BY EVANS MATHANDA
Forty one years after independence, Zimbabwe still looks much the same.
If Cecil John Rhodes was to come back to life, he wouldn’t get lost in Harare except being confused by new street names and a host of squatter like structures west and south of Harare.
There are hardly any new modernised structures in the central business district.
It looks like development went on holiday and up to this day, we have forgotten about infrastructural development.
Service delivery has been a once in a lifetime visitor, with some suburbs enduring dry water taps for more than a decade.
Qualitative and quantitative measures of progress vary from one society to another, from time to time and from place to place depending on governing techniques.
Urbanisation and change management have become a necessity in developing countries with growing urban populations due to rural-urban migration.
The advent of industries necessitated the mass movement from remote areas to urban areas.
Zimbabwe’s largest city, Harare is believed to be a city where one can get all “services”.
Some have said Salisbury used to be a centre of attraction during the Rhodesian times.
In the city of Harare, some have said that there have been little or no changes and innovations despite some notable developments since 1980.
However, the process of transitioning from a colonial city to an inclusive one has brought a crisis in dealing with the broader needs of the growing population.
Zimbabwe is still far from achieving rural development status and for that reason urbanisation remains unavoidable, but we need to urbanise in such a way that involves a thoughtful planning and sensitive implementation, with consultation and involvement of the people affected by the changes.
The management of towns and cities in Zimbabwe should incorporate various stakeholders apart from the local governance and city fathers to ensure smooth urbanisation and change management system of the government inherited from the colonial era.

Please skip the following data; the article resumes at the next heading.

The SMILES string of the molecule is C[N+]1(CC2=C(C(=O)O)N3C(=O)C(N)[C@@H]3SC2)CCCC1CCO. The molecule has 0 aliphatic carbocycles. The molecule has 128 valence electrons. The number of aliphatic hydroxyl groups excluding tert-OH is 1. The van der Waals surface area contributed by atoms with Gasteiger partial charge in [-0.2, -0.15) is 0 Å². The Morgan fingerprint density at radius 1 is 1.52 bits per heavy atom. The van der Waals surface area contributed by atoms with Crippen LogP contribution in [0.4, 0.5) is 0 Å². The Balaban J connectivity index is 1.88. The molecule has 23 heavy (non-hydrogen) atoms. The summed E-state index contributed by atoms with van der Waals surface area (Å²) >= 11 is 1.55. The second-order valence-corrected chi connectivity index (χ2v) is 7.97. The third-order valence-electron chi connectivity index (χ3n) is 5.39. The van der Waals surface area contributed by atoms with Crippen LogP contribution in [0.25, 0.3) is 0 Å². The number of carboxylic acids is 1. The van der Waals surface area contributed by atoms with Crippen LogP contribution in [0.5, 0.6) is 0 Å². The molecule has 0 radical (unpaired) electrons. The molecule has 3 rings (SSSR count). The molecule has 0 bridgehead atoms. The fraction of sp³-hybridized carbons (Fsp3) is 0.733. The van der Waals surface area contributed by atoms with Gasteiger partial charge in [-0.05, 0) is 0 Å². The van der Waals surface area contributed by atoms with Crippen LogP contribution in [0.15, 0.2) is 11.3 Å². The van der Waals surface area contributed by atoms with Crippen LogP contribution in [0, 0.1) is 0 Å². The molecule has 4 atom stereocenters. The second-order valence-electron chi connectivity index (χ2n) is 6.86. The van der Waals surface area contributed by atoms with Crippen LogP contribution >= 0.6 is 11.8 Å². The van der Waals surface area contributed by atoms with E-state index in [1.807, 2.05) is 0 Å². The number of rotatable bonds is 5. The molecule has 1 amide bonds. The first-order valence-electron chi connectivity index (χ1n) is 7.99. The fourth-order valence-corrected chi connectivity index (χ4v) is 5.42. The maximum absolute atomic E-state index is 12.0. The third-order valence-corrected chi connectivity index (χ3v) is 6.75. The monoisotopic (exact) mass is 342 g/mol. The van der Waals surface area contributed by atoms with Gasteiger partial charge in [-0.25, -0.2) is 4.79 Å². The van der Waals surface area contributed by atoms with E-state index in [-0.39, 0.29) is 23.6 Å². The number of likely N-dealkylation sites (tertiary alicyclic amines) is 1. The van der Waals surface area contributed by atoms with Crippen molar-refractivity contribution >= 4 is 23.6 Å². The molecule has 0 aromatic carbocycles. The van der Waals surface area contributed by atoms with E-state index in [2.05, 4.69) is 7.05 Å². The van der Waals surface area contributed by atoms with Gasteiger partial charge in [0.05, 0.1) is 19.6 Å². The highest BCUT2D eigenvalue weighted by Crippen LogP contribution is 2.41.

Harare City Council’s poor management is a result of the blame game between the ruling Zanu PF and the opposition MDC Alliance.
In most cases, the Zanu PF government has been giving a dark image of how MDC-A ran the city.
On the other hand, the MDC A usually accused Zanu PF of centralising financial issues, which makes it difficult for them to run the city. It’s a game of politics.
Towns and cities should operate through elected or appointed local government leaders, who have the mandates to provide and manage social and physical infrastructure services.
However, in Zimbabwe “the powers that be” have the prerogative to decide on how to operate the towns and cities.
Poor service delivery in Harare is not only due to few resources that can hardly meet the demands of the growing population, but the political environment is a threat to change management.
There have been calls to lobby for improved urban management and building up capacities at local and national levels as a strategy to reduce the impacts of urbanisation.
Some engineers say that urban management must be a paradigm that represents a shift from master plans to a much more dynamic process of managing urban culture.